• You can’t just use a pickaxe on an asteroid because its gravity is so tiny

  • that your gold would float away.

  • But different elements melt at different temperatures, so miners can heat them up,

  • and then separate them using gigantic mirrors to concentrate sunlight.

  • You apply heat, you evaporate the material, and in the process of doing

  • that you can separate the stuff you don't want,

  • and concentrate the things that you do want, and condense them back out.

  • Crazy as it sounds, mining asteroids might not only be feasible, but also much more

  • sustainable than mining Earth.

  • This is a very interesting point and the point which

  • interestingly has been overlooked in the past literature.

  • He is Andreas Hein, a researcher who has actually crunched the numbers!

  • And it actually turns out that the answer seems to be yes!

  • He estimates that the rocket fuel necessary to go and bring back one kilogram of

  • platinum from an asteroid would release 150 kilograms of CO2.

  • On the other hand terrestrial mining would generate 40,000 kilos of CO2.

  • Mining asteroids could be hundreds of times more sustainable.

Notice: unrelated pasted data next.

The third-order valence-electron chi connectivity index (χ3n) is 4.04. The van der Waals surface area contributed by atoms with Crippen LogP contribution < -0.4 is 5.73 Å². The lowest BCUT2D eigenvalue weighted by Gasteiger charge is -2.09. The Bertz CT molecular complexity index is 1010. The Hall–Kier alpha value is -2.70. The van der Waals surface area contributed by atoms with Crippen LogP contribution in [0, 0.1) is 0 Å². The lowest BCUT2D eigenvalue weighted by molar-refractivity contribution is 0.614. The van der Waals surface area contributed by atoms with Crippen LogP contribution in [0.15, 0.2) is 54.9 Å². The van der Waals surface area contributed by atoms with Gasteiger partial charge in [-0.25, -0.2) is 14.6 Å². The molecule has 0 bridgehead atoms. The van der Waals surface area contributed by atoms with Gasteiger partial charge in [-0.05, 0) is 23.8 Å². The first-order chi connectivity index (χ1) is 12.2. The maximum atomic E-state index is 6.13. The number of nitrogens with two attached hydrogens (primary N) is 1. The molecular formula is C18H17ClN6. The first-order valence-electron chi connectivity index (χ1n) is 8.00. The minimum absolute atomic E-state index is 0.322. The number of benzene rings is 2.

• Essentially the main reason is there is almost no other substance you can

  • mine which generates that much greenhouse gases.

  • Outsourcing mining to space would decrease pollution on Earth.

  • But there is an economic problem.

  • In terms of sustainability, it’s a gigantic win.

  • In terms of economics, it’s not profitable yet.

  • The problem if you mine five times of the platinum you have on Earth,

  • right now, it means that the market prices will immediately crash.

  • You can sell it at a much lower price,

  • which means that you are diminishing your profit margin.

  • So you are operating your infrastructure at a loss,

  • and that makes that very unattractive for investors.

  • Carbon taxes and new technologies could change this equation,

  • but it would still take several years for space mining to become profitable.

  • Investors decided to not wait so long.

  • The world doesn’t quite support a business model that takes more than a hundred

  • million dollars and more than ten years